The accounts being removed are known anti-vaccine organizations. Robert F. Kennedy’s Children’s Health Defense Fund, one of the most high-profile anti-vaccine organizations in America, was responsible for more than half of the paid advertisements on Facebook in years past. Joseph Mercola, founder of Mercola.com Health Resources, authored an article falsely stating that COVID-19 vaccines released via emergency authorization may cause massive side effects. Tenpenny Integrative Medical Center, spearheaded by physician, Sherri Tenpenny, promotes alternative health in lieu of vaccines and authored the book, “Say No to Vaccines: A Resource Guide for All Ages.”

The following statement is attributable to NCL Director of Health Policy: Jeanette Contreras:

“Vaccine hesitancy driven by rampant misinformation online is costing lives every day and prolonging a pandemic that has devastated consumers financially as well as physically. YouTube’s decision to ban anti-vaccine misinformation, while overdue, is nonetheless an important step forward in the fight against the COVID-19 pandemic.”

About the National Consumers League

The National Consumers League, founded in 1899, is America’s pioneer consumer organization. Our mission is to protect and promote social and economic justice for consumers and workers in the United States and abroad. For more information, visit www.nclnet.org.

NCL applauds full approval of Pfizer-BioNTech vaccine

August 24, 2021

Media contact: National Consumers League – Carol McKay, carolm@nclnet.org, (412) 945-3242

Washington, DC—The National Consumers League (NCL) applauds the Food and Drug Administration (FDA) for granting the Pfizer-BioNTech vaccine full licensure approval. The FDA’s gold standard approval is a testament to the remarkable safety and efficacy of the Pfizer-BioNTech vaccine. Though the vaccine will now be marketed under the name Comirnaty, it will remain free to U.S. residents.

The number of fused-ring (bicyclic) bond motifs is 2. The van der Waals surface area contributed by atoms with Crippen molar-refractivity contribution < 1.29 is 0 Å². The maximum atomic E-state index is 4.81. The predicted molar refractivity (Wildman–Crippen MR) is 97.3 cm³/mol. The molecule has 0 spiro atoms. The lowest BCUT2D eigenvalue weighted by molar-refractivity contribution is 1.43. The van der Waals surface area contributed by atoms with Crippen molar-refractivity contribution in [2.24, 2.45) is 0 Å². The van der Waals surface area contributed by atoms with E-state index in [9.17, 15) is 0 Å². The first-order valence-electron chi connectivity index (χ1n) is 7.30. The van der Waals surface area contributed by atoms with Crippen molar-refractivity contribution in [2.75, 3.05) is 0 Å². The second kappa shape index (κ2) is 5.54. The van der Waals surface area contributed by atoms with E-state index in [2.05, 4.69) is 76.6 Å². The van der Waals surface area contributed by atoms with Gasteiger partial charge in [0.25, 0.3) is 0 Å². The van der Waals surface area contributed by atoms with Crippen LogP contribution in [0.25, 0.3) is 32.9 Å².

Today’s announcement is a historic victory for science, and a signal that the Moderna vaccine will also receive full licensure approval in the coming weeks. NCL has long-advocated for access to vaccines as life-saving interventions. It is our hope that this news will instill more vaccine confidence in the nation and persuade the vaccine hesitant to get vaccinated.

While the vaccine has been approved for people 16 years of age and older, it remains available under Emergency Use Authorization for children ages 12 to 15. Parents of adolescents can share a collective sigh of relief as they send their kids to school this fall. Already, 45 percent of children ages 12-15 have had at least one dose of the vaccine, but only 32 percent are fully vaccinated. Full approval may help to ease concerns that hesitant parents have about the safety of the vaccine.

The approval of the vaccine will allow more employers to implement vaccine mandates in states where the state legislature has banned these measures. Advocating for workers as well as consumers, NCL supports vaccine mandates that provide paid sick leave, financial incentives, and exemptions for verifiable religious or medical reasons.

Over 200 million Americans have received at least one-dose of a COVID-19 vaccine, but we are far from reaching herd immunity.  Only 51.5 percent of the total population is fully vaccinated. The Delta variant now accounts for over 137,000 new cases on average each week and is spreading faster than earlier strains of COVID-19. The only way to end this pandemic and prevent the emergence of further variants is to increase vaccinations. NCL remains committed to increasing vaccine confidence and uptake. We are hopeful today marks a turning point in our fight to end this pandemic.

About the National Consumers League

The National Consumers League, founded in 1899, is America’s pioneer consumer organization. Our mission is to protect and promote social and economic justice for consumers and workers in the United States and abroad. For more information, visit www.nclnet.org.

NCL supports employer COVID-19 vaccine mandates

August 18, 2021

Media contact: National Consumers League – Carol McKay, carolm@nclnet.org, (412) 945-3242